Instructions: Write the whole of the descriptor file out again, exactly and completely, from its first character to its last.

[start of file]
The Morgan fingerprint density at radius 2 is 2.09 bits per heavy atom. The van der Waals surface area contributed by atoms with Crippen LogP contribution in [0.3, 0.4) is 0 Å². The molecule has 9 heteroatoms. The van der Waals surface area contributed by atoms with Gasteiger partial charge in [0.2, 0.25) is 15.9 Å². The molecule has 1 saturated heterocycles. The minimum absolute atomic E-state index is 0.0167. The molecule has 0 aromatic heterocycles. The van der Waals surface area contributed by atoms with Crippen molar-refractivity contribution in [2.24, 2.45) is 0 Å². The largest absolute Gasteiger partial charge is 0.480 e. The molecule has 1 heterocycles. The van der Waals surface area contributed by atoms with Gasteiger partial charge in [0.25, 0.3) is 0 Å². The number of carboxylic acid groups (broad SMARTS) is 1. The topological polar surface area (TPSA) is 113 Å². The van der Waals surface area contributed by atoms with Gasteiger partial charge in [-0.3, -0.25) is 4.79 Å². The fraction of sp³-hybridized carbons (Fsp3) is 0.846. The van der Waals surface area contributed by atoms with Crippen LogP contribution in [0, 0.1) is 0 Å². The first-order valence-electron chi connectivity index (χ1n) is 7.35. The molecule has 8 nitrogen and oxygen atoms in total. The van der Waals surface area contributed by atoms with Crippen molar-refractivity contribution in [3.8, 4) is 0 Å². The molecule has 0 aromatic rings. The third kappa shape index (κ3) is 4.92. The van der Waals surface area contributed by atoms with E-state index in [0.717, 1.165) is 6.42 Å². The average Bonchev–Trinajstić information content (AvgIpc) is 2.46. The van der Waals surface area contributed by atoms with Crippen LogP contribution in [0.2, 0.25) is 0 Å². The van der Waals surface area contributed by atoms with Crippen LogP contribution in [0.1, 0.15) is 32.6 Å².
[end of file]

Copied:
The Morgan fingerprint density at radius 2 is 2.09 bits per heavy atom. The van der Waals surface area contributed by atoms with Crippen LogP contribution in [0.3, 0.4) is 0 Å². The molecule has 9 heteroatoms. The van der Waals surface area contributed by atoms with Gasteiger partial charge in [0.2, 0.25) is 15.9 Å². The molecule has 1 saturated heterocycles. The minimum absolute atomic E-state index is 0.0167. The molecule has 0 aromatic heterocycles. The van der Waals surface area contributed by atoms with Crippen molar-refractivity contribution in [2.24, 2.45) is 0 Å². The largest absolute Gasteiger partial charge is 0.480 e. The molecule has 1 heterocycles. The van der Waals surface area contributed by atoms with Gasteiger partial charge in [0.25, 0.3) is 0 Å². The number of carboxylic acid groups (broad SMARTS) is 1. The topological polar surface area (TPSA) is 113 Å². The van der Waals surface area contributed by atoms with Gasteiger partial charge in [-0.3, -0.25) is 4.79 Å². The fraction of sp³-hybridized carbons (Fsp3) is 0.846. The van der Waals surface area contributed by atoms with Crippen LogP contribution in [0, 0.1) is 0 Å². The first-order valence-electron chi connectivity index (χ1n) is 7.35. The molecule has 8 nitrogen and oxygen atoms in total. The van der Waals surface area contributed by atoms with Crippen molar-refractivity contribution in [3.8, 4) is 0 Å². The molecule has 0 aromatic rings. The third kappa shape index (κ3) is 4.92. The van der Waals surface area contributed by atoms with E-state index in [0.717, 1.165) is 6.42 Å². The average Bonchev–Trinajstić information content (AvgIpc) is 2.46. The van der Waals surface area contributed by atoms with Crippen LogP contribution in [0.2, 0.25) is 0 Å². The van der Waals surface area contributed by atoms with Crippen LogP contribution in [0.1, 0.15) is 32.6 Å².